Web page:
At the museum’s center is a huge recreation of North Carolina’s many ecosystems, filled with both living and taxidermied animals. One of my favorite side displays was on how to build an eco-friendly yard that invites, feeds, and shelter’s wildlife.
The Four Fundamentals of Wildlife-Friendly Landscapes:
- Offer a year-round food supply along with a variety of feeders. Native plants that seasonally produce seeds, berries, nuts, and flower nectar are ideal.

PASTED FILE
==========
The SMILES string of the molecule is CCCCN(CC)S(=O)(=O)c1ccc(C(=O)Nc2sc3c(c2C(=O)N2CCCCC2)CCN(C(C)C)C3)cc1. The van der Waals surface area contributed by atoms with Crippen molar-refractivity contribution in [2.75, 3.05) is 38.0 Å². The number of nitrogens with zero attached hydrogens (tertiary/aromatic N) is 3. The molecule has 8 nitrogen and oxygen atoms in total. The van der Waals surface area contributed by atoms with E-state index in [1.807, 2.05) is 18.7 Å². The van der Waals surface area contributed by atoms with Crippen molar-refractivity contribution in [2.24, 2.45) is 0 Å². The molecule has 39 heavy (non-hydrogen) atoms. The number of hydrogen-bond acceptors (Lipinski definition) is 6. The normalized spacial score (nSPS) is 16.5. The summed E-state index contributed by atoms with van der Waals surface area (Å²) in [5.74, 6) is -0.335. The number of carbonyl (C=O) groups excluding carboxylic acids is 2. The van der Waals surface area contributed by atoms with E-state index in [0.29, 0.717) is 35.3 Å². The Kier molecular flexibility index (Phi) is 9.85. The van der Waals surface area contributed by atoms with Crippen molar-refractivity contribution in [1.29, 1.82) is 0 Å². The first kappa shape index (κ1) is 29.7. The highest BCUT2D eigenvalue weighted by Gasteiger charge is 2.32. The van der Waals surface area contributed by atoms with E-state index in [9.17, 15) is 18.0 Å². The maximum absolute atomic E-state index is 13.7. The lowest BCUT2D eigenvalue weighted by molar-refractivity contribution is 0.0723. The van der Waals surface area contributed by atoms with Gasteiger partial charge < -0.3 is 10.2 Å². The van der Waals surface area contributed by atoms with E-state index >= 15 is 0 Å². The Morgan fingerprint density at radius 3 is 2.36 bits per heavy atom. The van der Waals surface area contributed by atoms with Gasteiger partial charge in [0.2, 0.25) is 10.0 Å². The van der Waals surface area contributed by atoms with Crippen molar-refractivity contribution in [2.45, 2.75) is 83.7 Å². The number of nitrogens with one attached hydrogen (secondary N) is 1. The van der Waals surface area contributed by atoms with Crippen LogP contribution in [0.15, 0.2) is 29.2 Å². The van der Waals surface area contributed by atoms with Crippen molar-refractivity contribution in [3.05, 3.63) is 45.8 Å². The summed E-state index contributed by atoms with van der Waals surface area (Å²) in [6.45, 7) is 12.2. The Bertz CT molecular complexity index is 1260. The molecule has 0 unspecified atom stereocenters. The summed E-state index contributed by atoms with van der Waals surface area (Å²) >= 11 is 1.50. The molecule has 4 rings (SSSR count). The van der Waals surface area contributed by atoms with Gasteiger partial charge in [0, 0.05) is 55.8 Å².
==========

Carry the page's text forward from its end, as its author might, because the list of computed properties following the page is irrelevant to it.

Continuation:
- Provide water for drinking and bathing. Watering holes can be a simple shallow saucer on the ground or an elaborate minipond.
- Provide a place to rest and escape predators. Evergreen shrubs and thick vegetation lend protection to wildlife–as do rock and brush piles.
- Create nesting spots; some animals have specific needs. Add birdhouses and leave dead trees standing when possible.